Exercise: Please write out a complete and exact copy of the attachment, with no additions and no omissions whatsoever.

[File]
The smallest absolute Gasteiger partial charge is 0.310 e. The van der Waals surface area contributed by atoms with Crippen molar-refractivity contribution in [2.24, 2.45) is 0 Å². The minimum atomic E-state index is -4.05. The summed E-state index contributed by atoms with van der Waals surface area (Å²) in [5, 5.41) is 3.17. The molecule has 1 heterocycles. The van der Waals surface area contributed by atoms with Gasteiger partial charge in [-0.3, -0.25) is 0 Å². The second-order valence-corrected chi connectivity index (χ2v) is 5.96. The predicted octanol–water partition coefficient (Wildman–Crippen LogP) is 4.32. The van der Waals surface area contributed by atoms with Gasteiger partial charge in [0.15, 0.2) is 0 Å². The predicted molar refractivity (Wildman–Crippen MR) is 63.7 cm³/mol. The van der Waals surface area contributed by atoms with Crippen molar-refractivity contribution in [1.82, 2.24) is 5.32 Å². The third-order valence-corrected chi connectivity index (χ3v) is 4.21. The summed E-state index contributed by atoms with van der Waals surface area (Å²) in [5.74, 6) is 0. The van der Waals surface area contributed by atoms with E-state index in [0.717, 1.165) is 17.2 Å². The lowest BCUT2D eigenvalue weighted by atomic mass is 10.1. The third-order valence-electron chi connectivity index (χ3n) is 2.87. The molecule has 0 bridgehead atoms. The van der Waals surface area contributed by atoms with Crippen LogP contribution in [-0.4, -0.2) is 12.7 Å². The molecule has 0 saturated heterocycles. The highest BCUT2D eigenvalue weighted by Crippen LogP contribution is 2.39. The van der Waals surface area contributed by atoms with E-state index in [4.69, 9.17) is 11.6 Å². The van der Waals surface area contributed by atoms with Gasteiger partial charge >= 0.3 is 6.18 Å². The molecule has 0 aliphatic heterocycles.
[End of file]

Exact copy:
The smallest absolute Gasteiger partial charge is 0.310 e. The van der Waals surface area contributed by atoms with Crippen molar-refractivity contribution in [2.24, 2.45) is 0 Å². The minimum atomic E-state index is -4.05. The summed E-state index contributed by atoms with van der Waals surface area (Å²) in [5, 5.41) is 3.17. The molecule has 1 heterocycles. The van der Waals surface area contributed by atoms with Gasteiger partial charge in [-0.3, -0.25) is 0 Å². The second-order valence-corrected chi connectivity index (χ2v) is 5.96. The predicted octanol–water partition coefficient (Wildman–Crippen LogP) is 4.32. The van der Waals surface area contributed by atoms with Gasteiger partial charge in [0.15, 0.2) is 0 Å². The predicted molar refractivity (Wildman–Crippen MR) is 63.7 cm³/mol. The van der Waals surface area contributed by atoms with Crippen molar-refractivity contribution in [1.82, 2.24) is 5.32 Å². The third-order valence-corrected chi connectivity index (χ3v) is 4.21. The summed E-state index contributed by atoms with van der Waals surface area (Å²) in [5.74, 6) is 0. The van der Waals surface area contributed by atoms with E-state index in [0.717, 1.165) is 17.2 Å². The lowest BCUT2D eigenvalue weighted by atomic mass is 10.1. The third-order valence-electron chi connectivity index (χ3n) is 2.87. The molecule has 0 bridgehead atoms. The van der Waals surface area contributed by atoms with Crippen LogP contribution in [-0.4, -0.2) is 12.7 Å². The molecule has 0 saturated heterocycles. The highest BCUT2D eigenvalue weighted by Crippen LogP contribution is 2.39. The van der Waals surface area contributed by atoms with E-state index in [4.69, 9.17) is 11.6 Å². The van der Waals surface area contributed by atoms with Gasteiger partial charge >= 0.3 is 6.18 Å². The molecule has 0 aliphatic heterocycles.